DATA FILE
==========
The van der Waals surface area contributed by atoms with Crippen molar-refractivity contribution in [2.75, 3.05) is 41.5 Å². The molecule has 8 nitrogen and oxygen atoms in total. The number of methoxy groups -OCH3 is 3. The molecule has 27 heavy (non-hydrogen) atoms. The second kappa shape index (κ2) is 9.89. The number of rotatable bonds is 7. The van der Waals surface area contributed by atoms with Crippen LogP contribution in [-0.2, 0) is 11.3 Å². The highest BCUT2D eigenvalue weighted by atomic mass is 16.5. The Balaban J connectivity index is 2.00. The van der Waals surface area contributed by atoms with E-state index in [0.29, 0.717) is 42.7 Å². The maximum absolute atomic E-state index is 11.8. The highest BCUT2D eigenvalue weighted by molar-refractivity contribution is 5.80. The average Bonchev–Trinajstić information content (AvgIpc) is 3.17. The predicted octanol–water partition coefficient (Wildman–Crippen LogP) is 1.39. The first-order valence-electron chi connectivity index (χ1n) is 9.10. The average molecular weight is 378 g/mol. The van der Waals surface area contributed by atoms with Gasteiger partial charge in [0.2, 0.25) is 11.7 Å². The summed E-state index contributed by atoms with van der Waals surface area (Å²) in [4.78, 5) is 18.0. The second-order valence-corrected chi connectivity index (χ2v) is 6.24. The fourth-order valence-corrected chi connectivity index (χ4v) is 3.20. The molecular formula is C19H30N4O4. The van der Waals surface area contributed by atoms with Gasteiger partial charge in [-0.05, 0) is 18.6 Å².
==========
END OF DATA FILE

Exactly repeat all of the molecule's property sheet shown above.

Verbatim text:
The van der Waals surface area contributed by atoms with Crippen molar-refractivity contribution in [2.75, 3.05) is 41.5 Å². The molecule has 8 nitrogen and oxygen atoms in total. The number of methoxy groups -OCH3 is 3. The molecule has 27 heavy (non-hydrogen) atoms. The second kappa shape index (κ2) is 9.89. The number of rotatable bonds is 7. The van der Waals surface area contributed by atoms with Crippen LogP contribution in [-0.2, 0) is 11.3 Å². The highest BCUT2D eigenvalue weighted by atomic mass is 16.5. The Balaban J connectivity index is 2.00. The van der Waals surface area contributed by atoms with E-state index in [0.29, 0.717) is 42.7 Å². The maximum absolute atomic E-state index is 11.8. The highest BCUT2D eigenvalue weighted by molar-refractivity contribution is 5.80. The average Bonchev–Trinajstić information content (AvgIpc) is 3.17. The predicted octanol–water partition coefficient (Wildman–Crippen LogP) is 1.39. The first-order valence-electron chi connectivity index (χ1n) is 9.10. The average molecular weight is 378 g/mol. The van der Waals surface area contributed by atoms with Gasteiger partial charge in [0.2, 0.25) is 11.7 Å². The summed E-state index contributed by atoms with van der Waals surface area (Å²) in [4.78, 5) is 18.0. The second-order valence-corrected chi connectivity index (χ2v) is 6.24. The fourth-order valence-corrected chi connectivity index (χ4v) is 3.20. The molecular formula is C19H30N4O4. The van der Waals surface area contributed by atoms with Gasteiger partial charge in [-0.05, 0) is 18.6 Å².